20 Oct 2016

My Royal Parks Half: 13.1 + a comedown

It's been nearly two weeks since I ran a half marathon. My first. 13.1 miles. One of the best known half marathons with the prettiest and most popular route through four of London’s eight Royal parks: Hyde Park, Kensington Gardens, Green Park, and St James’ Park, with a handful of London’s best landmarks in-between. I ran the whole way, I never stopped or even walked, and I finished in 2 hours 48 minutes which shaved 12 minutes off my expected time of 3 hours. I did, you could say, a bloody great job.

So why, then, have I been monumentally grumpy and sad and frustrated in the fortnight since I crossed that finish line after a 400m sprint (just saying)?

When I imagined the time post-race I thought it would mimic my post-Vitality British 10k in July; I’d be full of adrenaline and positivity and pride and determination to do more and more and more. That’s how I signed up for the Royal Parks Half in the first place. I was high on success, tried to open a recipe for an extortionately cheesy and carb-filled pasta dish, but slipped and ended up pledging to Alzheimer’s Society that I’d raise £500 for them by running 13.1 miles. Less than 12 hours after running my first ever 10k.

And sweet Lord, don’t get me wrong, I was bloody chuffed when I crossed that finished line in Hyde Park. I hadn’t put any pressure on myself and I’d done what I set out to do: run a half marathon without stopping. I didn’t push for a time, I didn’t have any competition in my sights, and I didn’t give a merry fuck what I looked like around that course. Red, sweaty, slumped over, angry-looking, and slug-like, if you were wondering.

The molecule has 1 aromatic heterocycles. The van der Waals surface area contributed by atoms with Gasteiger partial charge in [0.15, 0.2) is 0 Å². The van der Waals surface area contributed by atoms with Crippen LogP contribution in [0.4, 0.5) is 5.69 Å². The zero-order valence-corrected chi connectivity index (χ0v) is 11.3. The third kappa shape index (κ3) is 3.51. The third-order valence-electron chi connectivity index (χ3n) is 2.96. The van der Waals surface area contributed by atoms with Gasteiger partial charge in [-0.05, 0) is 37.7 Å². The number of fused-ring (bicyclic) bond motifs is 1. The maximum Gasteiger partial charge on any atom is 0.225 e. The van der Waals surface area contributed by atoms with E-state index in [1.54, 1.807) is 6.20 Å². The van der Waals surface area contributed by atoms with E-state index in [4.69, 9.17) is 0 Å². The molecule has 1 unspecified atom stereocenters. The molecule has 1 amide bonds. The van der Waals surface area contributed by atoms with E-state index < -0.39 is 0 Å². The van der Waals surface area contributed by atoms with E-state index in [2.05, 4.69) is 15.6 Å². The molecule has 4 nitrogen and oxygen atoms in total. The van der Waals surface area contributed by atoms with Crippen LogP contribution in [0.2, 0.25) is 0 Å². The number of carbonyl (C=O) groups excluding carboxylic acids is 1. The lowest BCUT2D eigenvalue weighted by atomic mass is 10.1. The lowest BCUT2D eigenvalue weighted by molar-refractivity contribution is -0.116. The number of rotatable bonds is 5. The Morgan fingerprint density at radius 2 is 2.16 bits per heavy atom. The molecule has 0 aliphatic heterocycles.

It hurt though. Obviously. It’s a very long way, 13.1 miles, and I ached in places I didn’t know I would ache… 

Ok, my fanny felt bruised. Like someone had punched it. For real. Why didn’t anyone tell me that could happen? Should it happen?! WHO KNOWS. 

But I was fine and very much looking forward to a bath. The aches and cramps and suspicious searing pain in my left foot would dissipate after a LUSH sponsored bubble bath, lots of pasta and a good sleep.

The next day I ended up in A&E.

Of course. 

In hindsight, going to County Hall/The London Eye for a big World Mental Health Day event to talk, one-to-one, with The Duke & Duchess of Cambridge and Prince Harry about my London Marathon plans the day after running my first half marathon was… questionable. 

I ended up in tears as I walked/hobbled from Waterloo Station that Monday morning. My foot was in agony. But I was too proud and too embarrassed to show it so I walked as normally as possible with a big smile on my face until the event was over and Ryan met me to carry me to A&E.

It was ridiculous and I was so angry. I felt like I was wasting the NHS’ time and money, but thankfully I was out within two hours with instructions to rest and work from home for the rest of the week. I could have had a stress fracture but apparently they don’t show on x-rays for 7-10 days after the ‘incident’ so mine was clear.